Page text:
Snot, sneezing, coughing, it all comes with allergy season. But what happens when it hits your toddler with all the force of a maple tree? Colds run their course in a matter of days, but seasonal allergies can hang on quite a lot longer and sometimes even return as the seasons change. Toddlers aren't exactly the best patients, so you'll definitely want to take note of how to treat seasonal allergies in toddlers and help them be as comfortable as possible.
If your toddler is coughing, sneezing, or generally congested as the seasons change or even throughout the springtime months, it could be a sign that he's suffering from seasonal allergies and needs antihistamines, decongestants, or just to eliminate as many of the allergens as possible. KidsHealth explained that seasonal allergies happen when "outdoor molds release their spores, and trees, grasses, and weeds release tiny pollen particles into the air to fertilize other plants." If your kid's symptoms coincide with a layer of yellow pollen covering your car, seasonal allergies are usually the culprit.
The first place to start with toddler seasonal allergies is to eliminate exposure to allergens where possible. KidsHealth recommended keeping the windows closed, using air conditioning where possible, and staying indoors when allergen counts are highest. "It's also a good idea for kids with seasonal allergies to wash their hands or shower and change clothing after playing outside," they said.
But it's difficult to totally eliminate allergens, especially when kids have to leave the house at some point, whether for school or daycare or simply to keep you from losing your marbles! If your toddler has a runny or stuffy nose, you can give them a dose of an antihistamine like Benadryl. WebMd suggested said, "Antihistamines are usually the first medications used to treat allergies," because they block histamines, the chemical that's released when your toddler has an allergic reaction. You can get some antihistamines over the counter, but your doctor can offer prescription strength versions as well.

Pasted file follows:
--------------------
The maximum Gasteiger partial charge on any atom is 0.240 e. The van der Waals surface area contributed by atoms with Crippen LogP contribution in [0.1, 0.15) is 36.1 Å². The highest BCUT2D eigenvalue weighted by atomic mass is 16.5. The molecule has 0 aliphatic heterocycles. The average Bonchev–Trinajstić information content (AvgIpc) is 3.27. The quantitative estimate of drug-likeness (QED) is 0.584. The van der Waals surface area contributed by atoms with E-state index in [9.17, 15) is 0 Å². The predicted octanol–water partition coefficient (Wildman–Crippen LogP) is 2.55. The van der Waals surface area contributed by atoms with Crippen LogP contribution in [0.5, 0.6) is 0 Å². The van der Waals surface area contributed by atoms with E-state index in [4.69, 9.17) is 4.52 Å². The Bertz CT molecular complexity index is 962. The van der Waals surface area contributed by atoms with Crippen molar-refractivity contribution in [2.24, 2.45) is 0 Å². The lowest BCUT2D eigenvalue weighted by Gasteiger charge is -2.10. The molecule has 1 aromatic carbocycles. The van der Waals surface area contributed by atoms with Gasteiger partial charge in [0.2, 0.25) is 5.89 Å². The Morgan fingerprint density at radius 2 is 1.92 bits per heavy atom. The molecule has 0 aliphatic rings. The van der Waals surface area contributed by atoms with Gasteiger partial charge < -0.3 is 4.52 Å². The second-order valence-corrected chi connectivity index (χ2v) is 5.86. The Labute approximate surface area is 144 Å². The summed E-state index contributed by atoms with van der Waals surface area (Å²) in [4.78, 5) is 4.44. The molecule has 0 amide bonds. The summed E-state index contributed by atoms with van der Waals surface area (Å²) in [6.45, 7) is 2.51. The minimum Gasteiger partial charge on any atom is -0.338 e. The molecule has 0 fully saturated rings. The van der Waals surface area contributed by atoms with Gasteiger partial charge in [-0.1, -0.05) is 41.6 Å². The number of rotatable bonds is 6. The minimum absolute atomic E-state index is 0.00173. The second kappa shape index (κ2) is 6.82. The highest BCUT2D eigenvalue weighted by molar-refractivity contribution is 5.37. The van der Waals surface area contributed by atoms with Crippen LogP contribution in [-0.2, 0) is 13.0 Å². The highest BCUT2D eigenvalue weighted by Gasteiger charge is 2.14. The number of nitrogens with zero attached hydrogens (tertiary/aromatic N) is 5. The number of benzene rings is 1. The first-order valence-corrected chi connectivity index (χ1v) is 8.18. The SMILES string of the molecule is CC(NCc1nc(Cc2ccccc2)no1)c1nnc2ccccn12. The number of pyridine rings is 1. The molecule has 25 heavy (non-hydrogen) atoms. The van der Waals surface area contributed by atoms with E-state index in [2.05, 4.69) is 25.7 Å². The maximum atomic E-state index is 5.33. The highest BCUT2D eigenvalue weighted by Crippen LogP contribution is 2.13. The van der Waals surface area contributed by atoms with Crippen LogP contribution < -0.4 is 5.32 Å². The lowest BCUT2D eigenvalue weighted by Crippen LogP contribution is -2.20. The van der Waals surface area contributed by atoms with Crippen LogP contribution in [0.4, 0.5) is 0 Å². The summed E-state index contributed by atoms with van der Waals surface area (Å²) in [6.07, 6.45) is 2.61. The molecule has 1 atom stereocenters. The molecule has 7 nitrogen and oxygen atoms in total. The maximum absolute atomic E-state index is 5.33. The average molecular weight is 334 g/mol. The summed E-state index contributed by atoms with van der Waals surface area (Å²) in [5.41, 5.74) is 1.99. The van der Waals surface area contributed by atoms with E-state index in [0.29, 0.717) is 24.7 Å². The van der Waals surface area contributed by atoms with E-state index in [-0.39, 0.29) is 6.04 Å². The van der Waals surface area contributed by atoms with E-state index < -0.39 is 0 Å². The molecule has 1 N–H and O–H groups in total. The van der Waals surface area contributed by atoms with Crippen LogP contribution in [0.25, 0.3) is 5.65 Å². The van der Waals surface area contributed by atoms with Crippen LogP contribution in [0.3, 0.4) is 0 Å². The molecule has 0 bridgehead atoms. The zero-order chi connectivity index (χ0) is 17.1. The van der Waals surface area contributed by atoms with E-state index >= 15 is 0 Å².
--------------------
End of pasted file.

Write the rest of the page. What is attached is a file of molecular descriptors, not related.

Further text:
Antihistamines are often paired with decongestants, which don't fight the histamines but can help clear up stuffy or runny noses. Dr. Sears explained that there are a few potential but rare side effects from decongestants and antihistamines, including drowsiness or hyperactivity in kids. The pediatrician also recommended "flushing the nose two or three times a day with nasal saline spray and gently [blowing] the nose," which can relieve allergy symptoms without the need for allergy medication at all.
The key to managing allergies in toddlers and adults alike is to try to catch them before symptoms start. That's easier said than done when you can't yet predict when your kid is going to start showing symptoms. However, if you notice that your toddler is oftentimes suffering from allergy symptoms in the early morning hours, giving them a dose of antihistamine or decongestant before they go to bed at night can help keep those symptoms from developing and waking up the whole house, explained WebMd. Likewise, if your toddler starts to have routine and predictable allergy symptoms, giving her a daily dose of allergy medication 3 to 10 days ahead of a flare-up can help keep the symptoms to a minimum when they do occur, explained WebMd. As with all medication, you should check with your doctor before giving your toddler medicine.
If you're in the thick of allergy season with a snotty toddler and you can't shut yourselves inside for the foreseeable future, try Kid Health's tip and do your best to keep pollen off of them and out of the house by making sure that they wash their hands and change their clothes when they come in from the outdoors. And when you're washing your little one's clothes, Baby Center recommended, "Dry her clothes in the dryer rather than on the clothesline, and close the air ducts to her bedroom." This can also help cut down on symptoms before they start.